Evaluation of the respiratory system

The two most important problems that poses a risk for the obese individuals are the obstructive sleep apnea syndrome (OSAS) and the obesity related malignant hypoventilation syndrome (ORMHS). The incidence of OSAS may be as high as 8% among the individuals with morbid obesity (23). Untreated OSA result in hypoxemia during sleep, and cause pulmonary hypertension, that is a risk factor for cardiac arrhythmias. Bariatric surgery patients are at particular risk when the effect of anesthetics or narcotic medication may blunt the protective arousal of hypoxic patients resulting in profound hypoxia or respiratory arrest (24). A study by our group has shown that it has a BMI in morbid obesity impact on respiratory dynamics during surgery (25).

Determination of the vital capacity is very important in individuals in the preoperative period. It helps to determine development of certain complications in the postoperative period (26). Therefore any patients that is candidate for bariatric surgery should undergo polysomnographic evaluation and respiratory function test to evaluate the extent of pulmonary involvement (27).

Obesity causes reduced the chest wall and pulmonary compliance. This results in reduction in gas exchange increased bronchial resistance and ventilation perfusion mismatch. Patients seeking bariatric surgery also commonly suffer from asthma, dyspnea, and chronic pulmonary obstructive disease (COPD). In the extreme spectrum of the pulmonary diseases observed in these individuals, partial carbon dioxide pressures increase over 45 mmHg and the saturation of the individual is reduced below 94% without extra oxygen supplementation. This defined as ORMHS and these individuals are more pore to prolonged intubation, tracheostomy and death due to pulmonary disease in the perioperative period (23,24). Preoperative respiratory assist devices can be used in these patients as a preparation to surgery.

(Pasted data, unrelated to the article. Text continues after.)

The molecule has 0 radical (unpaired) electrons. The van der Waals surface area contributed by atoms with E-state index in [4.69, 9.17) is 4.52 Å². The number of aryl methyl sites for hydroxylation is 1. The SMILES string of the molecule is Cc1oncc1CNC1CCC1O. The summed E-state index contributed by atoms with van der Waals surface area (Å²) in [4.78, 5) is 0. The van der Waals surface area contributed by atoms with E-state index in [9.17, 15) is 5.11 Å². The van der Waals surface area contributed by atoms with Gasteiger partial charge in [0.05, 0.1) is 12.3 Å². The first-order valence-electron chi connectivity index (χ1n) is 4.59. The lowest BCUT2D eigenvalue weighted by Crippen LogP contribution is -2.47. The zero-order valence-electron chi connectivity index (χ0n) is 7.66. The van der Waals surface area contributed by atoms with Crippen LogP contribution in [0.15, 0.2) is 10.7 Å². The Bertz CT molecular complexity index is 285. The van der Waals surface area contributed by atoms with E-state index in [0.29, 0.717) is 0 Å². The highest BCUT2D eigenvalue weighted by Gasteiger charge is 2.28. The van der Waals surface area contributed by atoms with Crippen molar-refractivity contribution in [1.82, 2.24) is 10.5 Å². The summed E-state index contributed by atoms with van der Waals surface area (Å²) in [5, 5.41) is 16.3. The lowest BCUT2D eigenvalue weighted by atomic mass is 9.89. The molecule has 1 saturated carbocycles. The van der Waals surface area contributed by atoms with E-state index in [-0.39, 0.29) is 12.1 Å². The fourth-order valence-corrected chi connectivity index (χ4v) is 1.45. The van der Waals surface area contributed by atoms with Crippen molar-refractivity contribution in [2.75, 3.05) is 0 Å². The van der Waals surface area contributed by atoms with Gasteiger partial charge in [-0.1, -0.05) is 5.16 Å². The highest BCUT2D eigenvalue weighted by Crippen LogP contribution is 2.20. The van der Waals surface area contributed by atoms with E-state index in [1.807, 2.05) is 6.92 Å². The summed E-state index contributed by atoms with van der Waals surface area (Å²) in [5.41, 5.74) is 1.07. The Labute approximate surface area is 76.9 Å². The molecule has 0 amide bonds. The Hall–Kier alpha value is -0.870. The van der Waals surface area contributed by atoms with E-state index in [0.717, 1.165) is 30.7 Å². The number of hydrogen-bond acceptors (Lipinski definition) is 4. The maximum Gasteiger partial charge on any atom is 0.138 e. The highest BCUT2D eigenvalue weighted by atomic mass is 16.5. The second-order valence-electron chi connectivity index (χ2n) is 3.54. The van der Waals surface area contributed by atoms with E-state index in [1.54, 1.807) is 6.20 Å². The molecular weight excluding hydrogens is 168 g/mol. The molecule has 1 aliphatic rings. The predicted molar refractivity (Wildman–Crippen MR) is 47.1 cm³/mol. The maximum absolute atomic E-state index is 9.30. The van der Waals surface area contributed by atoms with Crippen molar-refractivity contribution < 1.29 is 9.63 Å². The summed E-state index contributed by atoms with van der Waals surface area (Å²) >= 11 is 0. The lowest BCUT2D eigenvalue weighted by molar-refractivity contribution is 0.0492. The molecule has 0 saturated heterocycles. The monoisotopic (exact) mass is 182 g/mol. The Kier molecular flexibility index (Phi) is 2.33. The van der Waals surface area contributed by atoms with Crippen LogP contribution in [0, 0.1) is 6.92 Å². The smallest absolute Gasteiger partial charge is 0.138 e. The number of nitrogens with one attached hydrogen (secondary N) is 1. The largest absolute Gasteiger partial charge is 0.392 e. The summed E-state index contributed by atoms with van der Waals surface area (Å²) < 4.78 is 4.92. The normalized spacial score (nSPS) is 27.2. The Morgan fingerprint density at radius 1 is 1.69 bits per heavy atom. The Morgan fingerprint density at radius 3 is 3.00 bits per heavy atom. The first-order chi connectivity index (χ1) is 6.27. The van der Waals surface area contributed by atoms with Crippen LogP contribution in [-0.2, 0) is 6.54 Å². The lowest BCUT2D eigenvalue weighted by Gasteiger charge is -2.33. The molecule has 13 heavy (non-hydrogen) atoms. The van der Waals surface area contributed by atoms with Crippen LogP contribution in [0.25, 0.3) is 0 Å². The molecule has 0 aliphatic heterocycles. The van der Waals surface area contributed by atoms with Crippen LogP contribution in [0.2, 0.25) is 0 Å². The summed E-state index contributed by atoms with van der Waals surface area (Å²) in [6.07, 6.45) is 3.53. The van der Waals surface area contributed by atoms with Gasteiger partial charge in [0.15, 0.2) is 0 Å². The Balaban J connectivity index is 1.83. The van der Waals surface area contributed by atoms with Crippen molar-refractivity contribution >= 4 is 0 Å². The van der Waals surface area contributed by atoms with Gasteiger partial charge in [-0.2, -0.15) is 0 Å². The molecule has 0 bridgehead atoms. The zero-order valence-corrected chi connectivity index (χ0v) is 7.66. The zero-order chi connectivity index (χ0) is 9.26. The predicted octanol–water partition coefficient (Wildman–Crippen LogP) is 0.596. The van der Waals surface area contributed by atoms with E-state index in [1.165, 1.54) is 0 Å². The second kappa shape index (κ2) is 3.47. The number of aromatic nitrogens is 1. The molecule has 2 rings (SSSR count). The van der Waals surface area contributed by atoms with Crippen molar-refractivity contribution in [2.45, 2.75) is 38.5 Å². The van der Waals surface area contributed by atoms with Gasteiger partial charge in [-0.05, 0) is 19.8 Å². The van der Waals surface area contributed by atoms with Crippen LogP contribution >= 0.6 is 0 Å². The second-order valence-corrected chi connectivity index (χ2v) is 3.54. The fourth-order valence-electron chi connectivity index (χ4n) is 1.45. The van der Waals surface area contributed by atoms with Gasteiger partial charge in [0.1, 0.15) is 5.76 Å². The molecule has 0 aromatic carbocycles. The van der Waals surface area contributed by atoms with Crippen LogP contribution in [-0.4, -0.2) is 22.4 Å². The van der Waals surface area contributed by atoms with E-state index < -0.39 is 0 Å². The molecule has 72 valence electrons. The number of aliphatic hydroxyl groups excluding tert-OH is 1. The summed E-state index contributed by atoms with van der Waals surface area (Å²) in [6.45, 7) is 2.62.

Assessment of the risk of venous thromboembolism

The two most important complications that lead to mortality following bariatric surgery is gastrointestinal system leaks and pulmonary embolism. Therefore, suitable prophylaxis with low molecular heparin should be done for the patients in the perioperative period. The incidence of venous thromboembolism is nearly 0.5% in the morbidly obese population and pulmonary embolism is responsible for the 50% of the deaths observed in these patients in the postoperative period (28).

The risk factors for venous thromboembolism are male gender, higher BMI, predicted operative time more than three hours, older age, and complex gastrointestinal procedures such as biliopancreatic diversion with duodenal switch (BPD-DS) and development of perioperative complications such as leaks (28,29). Placement of vena cava filters in the high risk individuals have not been found beneficial or superior to prophylaxis (30).

Evaluation of the upper gastrointestinal system